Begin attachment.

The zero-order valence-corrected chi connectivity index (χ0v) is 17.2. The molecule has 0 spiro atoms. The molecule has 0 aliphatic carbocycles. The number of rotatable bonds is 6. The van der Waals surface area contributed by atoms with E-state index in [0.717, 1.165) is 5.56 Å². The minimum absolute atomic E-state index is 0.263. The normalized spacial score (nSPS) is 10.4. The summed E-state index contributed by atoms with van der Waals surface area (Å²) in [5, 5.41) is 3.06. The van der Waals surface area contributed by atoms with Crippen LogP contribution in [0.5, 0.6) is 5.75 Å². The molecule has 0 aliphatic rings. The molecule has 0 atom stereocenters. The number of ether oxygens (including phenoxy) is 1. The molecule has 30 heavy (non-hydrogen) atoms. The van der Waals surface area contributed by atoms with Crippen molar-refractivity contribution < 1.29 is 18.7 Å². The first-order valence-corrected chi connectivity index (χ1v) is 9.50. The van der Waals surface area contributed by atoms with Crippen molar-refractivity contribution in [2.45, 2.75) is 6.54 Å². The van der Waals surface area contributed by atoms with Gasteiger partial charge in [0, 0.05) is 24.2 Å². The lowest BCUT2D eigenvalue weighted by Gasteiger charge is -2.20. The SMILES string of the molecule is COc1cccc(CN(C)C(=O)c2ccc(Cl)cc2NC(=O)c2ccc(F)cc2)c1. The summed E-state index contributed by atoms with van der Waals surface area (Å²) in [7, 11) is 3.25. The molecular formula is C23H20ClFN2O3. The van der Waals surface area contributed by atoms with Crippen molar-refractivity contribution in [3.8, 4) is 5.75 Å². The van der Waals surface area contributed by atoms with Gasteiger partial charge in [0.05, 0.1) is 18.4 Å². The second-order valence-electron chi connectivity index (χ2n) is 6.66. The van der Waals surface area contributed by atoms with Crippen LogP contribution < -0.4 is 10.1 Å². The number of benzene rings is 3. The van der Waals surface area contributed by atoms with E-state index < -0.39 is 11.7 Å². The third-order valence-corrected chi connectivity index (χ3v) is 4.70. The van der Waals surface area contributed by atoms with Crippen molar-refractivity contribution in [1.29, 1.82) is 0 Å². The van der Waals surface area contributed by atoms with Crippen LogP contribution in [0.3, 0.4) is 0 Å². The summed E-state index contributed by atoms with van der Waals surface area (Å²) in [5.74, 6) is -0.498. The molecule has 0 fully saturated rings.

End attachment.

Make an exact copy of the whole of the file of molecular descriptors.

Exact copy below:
The zero-order valence-corrected chi connectivity index (χ0v) is 17.2. The molecule has 0 spiro atoms. The molecule has 0 aliphatic carbocycles. The number of rotatable bonds is 6. The van der Waals surface area contributed by atoms with E-state index in [0.717, 1.165) is 5.56 Å². The minimum absolute atomic E-state index is 0.263. The normalized spacial score (nSPS) is 10.4. The summed E-state index contributed by atoms with van der Waals surface area (Å²) in [5, 5.41) is 3.06. The van der Waals surface area contributed by atoms with Crippen LogP contribution in [0.5, 0.6) is 5.75 Å². The molecule has 0 aliphatic rings. The molecule has 0 atom stereocenters. The number of ether oxygens (including phenoxy) is 1. The molecule has 30 heavy (non-hydrogen) atoms. The van der Waals surface area contributed by atoms with Crippen molar-refractivity contribution < 1.29 is 18.7 Å². The first-order valence-corrected chi connectivity index (χ1v) is 9.50. The van der Waals surface area contributed by atoms with Crippen molar-refractivity contribution in [2.45, 2.75) is 6.54 Å². The van der Waals surface area contributed by atoms with Gasteiger partial charge in [0, 0.05) is 24.2 Å². The lowest BCUT2D eigenvalue weighted by Gasteiger charge is -2.20. The SMILES string of the molecule is COc1cccc(CN(C)C(=O)c2ccc(Cl)cc2NC(=O)c2ccc(F)cc2)c1. The summed E-state index contributed by atoms with van der Waals surface area (Å²) in [7, 11) is 3.25. The molecular formula is C23H20ClFN2O3. The van der Waals surface area contributed by atoms with Crippen molar-refractivity contribution in [3.8, 4) is 5.75 Å². The van der Waals surface area contributed by atoms with Gasteiger partial charge in [0.05, 0.1) is 18.4 Å². The second-order valence-electron chi connectivity index (χ2n) is 6.66. The van der Waals surface area contributed by atoms with Crippen LogP contribution < -0.4 is 10.1 Å². The number of benzene rings is 3. The van der Waals surface area contributed by atoms with E-state index < -0.39 is 11.7 Å². The third-order valence-corrected chi connectivity index (χ3v) is 4.70. The van der Waals surface area contributed by atoms with Crippen molar-refractivity contribution in [1.29, 1.82) is 0 Å². The van der Waals surface area contributed by atoms with Crippen LogP contribution in [0.3, 0.4) is 0 Å². The summed E-state index contributed by atoms with van der Waals surface area (Å²) in [5.74, 6) is -0.498. The molecule has 0 fully saturated rings.